Please, no Bauhaus puritanism: whatever he does, it is bursting with fantasy, colour, patterns and ornaments. Jaime Hayon, one of the most distinguished Spanish designers, pays homage to a Mediterranean modernism. An opulent book presents his cheerful design philosophy.
Review by Thomas Wagner
The cover is adorned with a potpourri of drawings in a wide variety of colours: plants, chairs, vases, tables and heads encircle the name of their creator in black brushstrokes: Jaime Hayon. Once you have flipped through a few pages of the monograph, Hayon – undoubtedly one of Spain’s most active and distinguished designers – shares his recipe in a short reflection (further aphorisms on his design philosophy are scattered throughout the volume): “The mixing of ingredients that can be influenced,” Hayon notes, “the wonder and innocence of the child in me, all these are traits of a creative philosophy based on the idea of constant rebirth.” Innocently marvelling like a child and mixing the ingredients well, Hayon understands. Tableware with original décor, quirky colourful birds, painted rice paper lamps, large figures covered in ornaments, idiosyncratic tables and sideboards – everything Hayon touches speaks of an irrepressible desire to create.
Jaime Hayon’s world is bright and playful
The monograph “Jaime Hayon” is the follow-up volume to “Jaime Hayon Works” from 2008. Interspersed between illustrations and texts are the archives of the Hayonstudio as a kind of catalogue raisonné. The richly illustrated volume not only contains a multitude of creations for prestigious brands, it above all celebrates and examines the designer’s close, almost erotic relationship with the materials, colours and techniques with the help of which he creates his original realm of fantasy. There is hardly a design that is not painted or covered with colourful patterns or playful ornaments. Hayon’s world is cheerful and playful, and you can see that there are no limits to creativity in it. In other words: that the designer does not impose any restrictions on himself, that he does not bow to any limitations except his own. What is extraordinary about it is that Hayon’s creations, as amazingly different as they may be, never seem arbitrary. Everything he makes exudes warmth, tastes of the south, of blue skies and joie de vivre. The playfulness of his designs is just as admirable as the virtuosity with which Hayon handles colours and shapes. Wink of the eye and humour included.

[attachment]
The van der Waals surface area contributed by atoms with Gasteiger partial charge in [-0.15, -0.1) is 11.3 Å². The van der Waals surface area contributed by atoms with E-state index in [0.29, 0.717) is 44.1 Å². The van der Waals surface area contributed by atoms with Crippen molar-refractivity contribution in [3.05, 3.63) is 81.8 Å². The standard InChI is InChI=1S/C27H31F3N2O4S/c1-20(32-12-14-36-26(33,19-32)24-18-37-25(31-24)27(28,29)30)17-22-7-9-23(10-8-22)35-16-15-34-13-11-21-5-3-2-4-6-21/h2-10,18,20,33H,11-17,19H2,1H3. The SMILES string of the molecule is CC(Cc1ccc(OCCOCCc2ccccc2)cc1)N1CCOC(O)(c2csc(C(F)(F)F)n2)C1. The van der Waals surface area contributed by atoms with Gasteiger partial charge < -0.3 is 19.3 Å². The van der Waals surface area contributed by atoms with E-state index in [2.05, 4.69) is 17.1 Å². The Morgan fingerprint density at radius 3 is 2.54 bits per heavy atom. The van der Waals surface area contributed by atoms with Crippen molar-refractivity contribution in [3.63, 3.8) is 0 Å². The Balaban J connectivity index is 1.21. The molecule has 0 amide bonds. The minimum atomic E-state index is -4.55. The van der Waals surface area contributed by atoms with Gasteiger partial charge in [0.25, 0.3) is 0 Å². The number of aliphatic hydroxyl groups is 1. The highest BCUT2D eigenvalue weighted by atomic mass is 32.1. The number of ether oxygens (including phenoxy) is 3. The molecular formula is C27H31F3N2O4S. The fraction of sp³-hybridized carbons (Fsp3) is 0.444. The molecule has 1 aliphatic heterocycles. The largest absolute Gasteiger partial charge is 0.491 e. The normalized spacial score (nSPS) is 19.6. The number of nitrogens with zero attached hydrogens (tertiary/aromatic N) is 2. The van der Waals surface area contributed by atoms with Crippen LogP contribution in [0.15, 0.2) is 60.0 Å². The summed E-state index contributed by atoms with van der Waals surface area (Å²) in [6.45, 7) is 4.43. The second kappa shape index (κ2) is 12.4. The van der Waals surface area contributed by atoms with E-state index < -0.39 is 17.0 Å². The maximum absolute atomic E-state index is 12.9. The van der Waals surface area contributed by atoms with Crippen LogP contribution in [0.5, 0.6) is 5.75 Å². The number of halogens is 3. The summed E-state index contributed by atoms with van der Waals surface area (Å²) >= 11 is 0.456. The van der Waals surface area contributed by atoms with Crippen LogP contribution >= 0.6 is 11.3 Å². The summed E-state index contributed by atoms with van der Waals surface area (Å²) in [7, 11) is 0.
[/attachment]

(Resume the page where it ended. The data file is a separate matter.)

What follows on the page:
Reminiscences merge with the own handwriting
Without detracting from their charm and independence, one discovers a pinch of Picasso or Mirò in one design or another. And in the furniture, Art Nouveau elements mix with echoes of the opulent decorative forms of Antonio Gaudì. Hayon knows how to blend such reminiscences so intimately with his own handwriting that the melange appears entirely contemporary, never historical or even dusty. He pays lustful homage to a frugal Mediterranean modernism that is far removed from the puritanism of de Stijl and Bauhaus. “I look at the world with a third eye,” Hayon notes, “and that feeds my vitality. In my dreams, through my research and on my travels, I encounter cultures and learn new perspectives that show me who I am.” Hayon’s repertoire is wide-ranging. It ranges from side tables to tattoos, from tableware to fabric swatches, from vases to carpet patterns. Whatever he tackles, it positively sparkles with vitality. “Painting takes me to the root of creation. It’s the core of my work where the composition is taken from my inner world – it’s really an act of extraction.” In everything Hayon draws from within, one senses an irrepressible desire to play, invent and create. A book that celebrates design that is simply a joy to behold in its bounty and originality, and with a twinkle in its eye, invites you to dive into the frothy waves of imagination without inhibition.
304 p., hardcover, col. ill,
texts in English
Gestalten Publishing House, Berlin 2022
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